Adobe is building collaborative design muscle with $20 billion deal for Figma

The Adobe logo is seen on a smartphone in this illustration taken on June 13, 2022. REUTERS / Dado Ruvic / Illustration

Register now to get free unlimited access to Reuters.com

Sept 15 (Reuters) – Adobe Photoshop Inc said on Thursday it will buy start-up Figma for about $20 billion in its biggest deal, scaling up the volume of apps that support online collaboration amid a global shift to hybrid work.

The cash-and-share deal will give Adobe ownership of a company whose online collaborative platform is being used for designs and brainstorming by companies ranging from Zoom Video Communications (ZM.O) To AirBnB and Coinbase (COIN.O).

“The combination of Adobe and Figma is transformative and will accelerate our vision of collaborative creativity,” said Shantanu Narain, CEO of Adobe, in a statement.

Register now to get free unlimited access to Reuters.com

Adobe has increased its focus on the collaboration tools space in recent years through acquisitions. It acquired Workfront work management platform in 2020 and cloud-based video collaboration platform Frame.io last year.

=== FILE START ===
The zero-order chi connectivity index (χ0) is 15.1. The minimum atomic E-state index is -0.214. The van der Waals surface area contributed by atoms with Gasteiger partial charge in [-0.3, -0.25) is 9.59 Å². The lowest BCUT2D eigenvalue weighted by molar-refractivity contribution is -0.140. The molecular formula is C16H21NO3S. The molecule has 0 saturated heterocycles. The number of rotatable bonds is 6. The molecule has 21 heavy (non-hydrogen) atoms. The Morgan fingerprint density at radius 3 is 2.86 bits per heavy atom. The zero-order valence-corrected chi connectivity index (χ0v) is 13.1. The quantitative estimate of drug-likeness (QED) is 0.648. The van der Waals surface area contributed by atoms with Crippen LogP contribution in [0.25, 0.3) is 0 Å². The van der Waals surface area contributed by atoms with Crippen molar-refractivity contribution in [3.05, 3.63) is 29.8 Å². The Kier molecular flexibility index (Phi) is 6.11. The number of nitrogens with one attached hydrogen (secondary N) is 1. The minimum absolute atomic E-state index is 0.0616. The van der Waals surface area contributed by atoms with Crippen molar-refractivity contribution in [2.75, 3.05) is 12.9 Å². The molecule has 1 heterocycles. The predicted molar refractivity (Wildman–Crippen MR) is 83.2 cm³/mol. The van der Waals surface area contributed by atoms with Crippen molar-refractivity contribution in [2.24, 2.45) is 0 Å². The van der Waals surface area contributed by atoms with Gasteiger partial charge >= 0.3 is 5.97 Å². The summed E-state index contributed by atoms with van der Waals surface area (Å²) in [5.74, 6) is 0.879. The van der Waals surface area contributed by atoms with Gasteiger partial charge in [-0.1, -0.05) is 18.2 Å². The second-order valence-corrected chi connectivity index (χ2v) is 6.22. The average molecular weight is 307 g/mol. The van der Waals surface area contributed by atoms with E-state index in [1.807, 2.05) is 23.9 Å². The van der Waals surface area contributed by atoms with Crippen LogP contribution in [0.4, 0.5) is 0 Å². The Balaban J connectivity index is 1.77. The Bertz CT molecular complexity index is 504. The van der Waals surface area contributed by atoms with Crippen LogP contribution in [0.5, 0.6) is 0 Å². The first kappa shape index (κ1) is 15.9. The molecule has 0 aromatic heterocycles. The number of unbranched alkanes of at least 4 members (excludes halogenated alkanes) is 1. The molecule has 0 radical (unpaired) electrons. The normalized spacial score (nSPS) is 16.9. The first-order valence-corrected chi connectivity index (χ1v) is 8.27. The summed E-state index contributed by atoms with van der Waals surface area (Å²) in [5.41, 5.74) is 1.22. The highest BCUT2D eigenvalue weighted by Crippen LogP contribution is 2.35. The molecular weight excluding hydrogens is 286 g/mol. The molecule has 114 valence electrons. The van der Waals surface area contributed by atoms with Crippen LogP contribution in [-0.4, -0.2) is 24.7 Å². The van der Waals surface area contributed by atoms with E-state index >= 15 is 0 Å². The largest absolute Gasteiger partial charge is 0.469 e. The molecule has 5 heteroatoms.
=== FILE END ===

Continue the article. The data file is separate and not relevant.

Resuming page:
However, shares are down 13% in early trading. Some analysts have indicated the size of the deal could require Adobe to raise debt. The company had cash and cash equivalents of $3.87 billion as of September 2.

“We are disappointed by the price paid for the company (Figma),” said David Wagner, portfolio manager and equity analyst at Aptus Capital Advisors, which owns a 1.5% stake in Adobe.

“It tends not to be a great sign when a company has to acquire to defend its stake. It’s not a sustainable solution.”

See also  Here's when to go back to the stock market after panic selling

CNBC report last month said thousands of Microsoft (MSFT.O) The employees were using Figma, which put pressure on the close relationship the software giant shares with Adobe. Cross-device distribution running on Windows has helped Adobe gain ubiquity and companies also sync their products across platforms.

The deal is expected to close in 2023 and Dylan Field will continue to lead San Francisco-based Figma. Either company would have to pay a $1 billion termination fee if it canceled the deal.

Meanwhile, Adobe’s fourth-quarter revenue forecast of $4.52 billion fell short of the $4.58 billion analysts estimate, according to Refinitiv data.

Third-quarter profit also fell about 6%, reflecting the damage from a stronger dollar and higher costs.

Register now to get free unlimited access to Reuters.com

Additional reporting by Shafi Mehta and Tayashi Datta in Bengaluru; Editing by Devika Syamnath and Sriraj Kalluvila

Our criteria: Thomson Reuters Trust Principles.

Leave a Reply

Your email address will not be published.